The Biggest Lie Ever

Speaks for itself…

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About Justin Kwong

An attorney in the Twin Cities and adjunct professor at William Mitchell College of Law where I teach a seminar on the law of virtual worlds.
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3 Responses to The Biggest Lie Ever

  1. Lawrence San says:

    As a non-lawyer I’ve wondered about this… how much weight do courts give to EULAs where a user “agrees” to something that they obviously wouldn’t actually have read?

    There’s no reasonable way you could expect millions of ordinary people to read columns of legal text before installing any software or accessing a web service. And, in today’s world, it’s also not reasonable to say they just shouldn’t install any software if they’re not willing to read and agree to all those (non-negotiable) terms. So do the courts care about “reasonable” from the point of view of ordinary people?

    • Justin Kwong says:

      You raise a question that continues to prove thorny for many, including my students each year. Although it doesn’t take long for them to come around–steeped as they are in the primacy of contract law that is pounded into them by their first year studies–there are still public policy questions that persist. Studies show that less than .05% of consumers (that’s 2 in a thousand) ever bother to read the EULAs or TOSs. That is staggeringly low, but also no surprise to anyone. Even highly-successful contracts attorneys I know don’t bother and I don’t blame them. The problem, if you see it as such, is all in the incentives. Right now, we are awash in EULAs and they are invariably quite lengthy. Some I have encountered extend to over 20 pages in standard fonts. I’m pretty sure my mortgage was only a little bit longer than the Second Life EULA, and contained fewer attachments. It may sound like hyperbole for dramatic effect, but that level of complexity multiplied over the dozens of such contracts people encounter leads to a sort of contract blindness. And why not? It’s not as of reading it will change anything, or give you something you didn’t know before. You can’t negotiate. It’s take it or leave it. That’s one thing for apps and software you haven’t already committed to, but what about changes to apps you already have incorporated into your life. It’s pretty clear that Google can make whatever changes they want to their policies because I can’t live without their products without major investment of time and energy. The same goes for most people. It’s just not with their time to read it. It also has something to do with psychology: most people don’t expect something to go so wrong that they would need to know where to file a complaint or what happens to their data when they die. People just don’t think about that when it’s time to get the newest version of some app. Most of the time, it’s presented just before they’re about to log on or use the app and all they want to do is get on with it. We’ve seen some change to this recently, with Google and Facebook, for example, giving people advanced notice of changes and preparing handy tutorials about the changes to the agreement so people better understand their rights, so that’s some reason for optimism…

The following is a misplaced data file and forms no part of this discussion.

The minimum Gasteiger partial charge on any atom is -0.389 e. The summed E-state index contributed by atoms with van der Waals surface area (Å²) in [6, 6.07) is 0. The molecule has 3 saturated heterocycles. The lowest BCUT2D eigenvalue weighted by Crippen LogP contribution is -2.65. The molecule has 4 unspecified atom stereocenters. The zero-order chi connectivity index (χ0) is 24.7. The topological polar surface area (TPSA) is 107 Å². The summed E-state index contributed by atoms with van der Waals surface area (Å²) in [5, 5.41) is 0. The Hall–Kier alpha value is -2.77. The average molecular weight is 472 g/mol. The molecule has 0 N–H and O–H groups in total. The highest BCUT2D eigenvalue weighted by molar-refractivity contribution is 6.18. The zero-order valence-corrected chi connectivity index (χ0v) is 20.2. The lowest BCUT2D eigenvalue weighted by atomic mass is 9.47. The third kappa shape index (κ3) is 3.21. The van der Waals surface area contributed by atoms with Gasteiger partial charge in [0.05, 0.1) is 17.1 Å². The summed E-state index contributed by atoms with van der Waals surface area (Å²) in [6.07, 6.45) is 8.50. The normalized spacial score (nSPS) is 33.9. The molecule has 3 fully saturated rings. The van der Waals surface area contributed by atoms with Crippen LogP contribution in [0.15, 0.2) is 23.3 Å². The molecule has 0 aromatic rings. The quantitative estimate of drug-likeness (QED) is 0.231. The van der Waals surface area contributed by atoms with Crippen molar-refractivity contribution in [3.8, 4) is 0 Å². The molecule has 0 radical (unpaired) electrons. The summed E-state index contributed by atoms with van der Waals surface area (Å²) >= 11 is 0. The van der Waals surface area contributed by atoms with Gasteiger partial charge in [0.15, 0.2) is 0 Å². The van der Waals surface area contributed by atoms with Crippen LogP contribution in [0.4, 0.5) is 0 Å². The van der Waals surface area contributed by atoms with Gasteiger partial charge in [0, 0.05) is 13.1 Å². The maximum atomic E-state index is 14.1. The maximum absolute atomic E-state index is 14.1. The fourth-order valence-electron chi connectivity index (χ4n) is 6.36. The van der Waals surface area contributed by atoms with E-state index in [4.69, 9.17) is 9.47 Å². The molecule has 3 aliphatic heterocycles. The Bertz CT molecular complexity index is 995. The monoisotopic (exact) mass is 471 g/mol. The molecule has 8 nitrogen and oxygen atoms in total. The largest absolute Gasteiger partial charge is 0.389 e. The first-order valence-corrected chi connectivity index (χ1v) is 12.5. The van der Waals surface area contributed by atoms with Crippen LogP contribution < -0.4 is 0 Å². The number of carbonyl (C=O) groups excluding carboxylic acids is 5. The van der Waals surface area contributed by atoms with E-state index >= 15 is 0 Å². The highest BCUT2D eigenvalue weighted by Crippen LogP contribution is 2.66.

So, this is a fairly common rant, but it doesn’t quite answer your question. You ask whether courts care about the reasonableness of all these contracts. The short answer is “no,” but that’s being a bit glib. Really what they care about is whether the terms in the contracts are provided in a fair manner and that the terms aren’t overly burdensome. Things like requiring customers to fly to California and paying for half the costs for binding arbitration to settle disputes over programs that may have cost under $100 are likely to be found unfair. But as for expecting people to read their contracts before checking the box, courts absolutely don’t cut consumers much slack. That goes double for “free” apps and services. Whether a program is licensed or sold, designed or crowd-sourced, the lack of payments entitles the provider to change

      Even as we speak, contracts grow in length because companies’ attorneys encounter new threats or liabilities that need to be accounted for. What’s unfortunate is thus reality that courts are controlled by judges and lawyers who are going to bow before the altar of contract law, but that doesn’t mean some juries might not sway toward less onerous requirements some day. I guess it may happen in the future, but not for while. That’s my take, FWIW.

  2. alanborky says:

    Justin this’s a huge point you’re making here but it’s so right-under-our-noses most people’ll still go “So?”

    I’m one of these people though who out of some weird nerdish compulsion periodically feel compelled to try and read these things just to see what they actually say and how they say it.

    Which’s why I took a huge downer on Apple software like iTunes and Safari being on my pc because I found everything about their EULAs seemed designed to prevent comprehension.

    For instance for a long time the versions I had seemed to be in some foreign language which might’ve been Lithuanian. Then finally I got a version in English but the type face was so cursive it might as well’ve been Martian while another version was so tiny it made my eyes water trying to read it but whenever I tried magnifying using software or even a real magnifier it still somehow failed to be readable.

    In the end I just thought ta-ra! (Scouse for goodbye!) and uninstalled the lot of it (which also brought an end to problems to do with them telling me my own art and musical compositions couldn’t be accessed because I didn’t have copyright permission!

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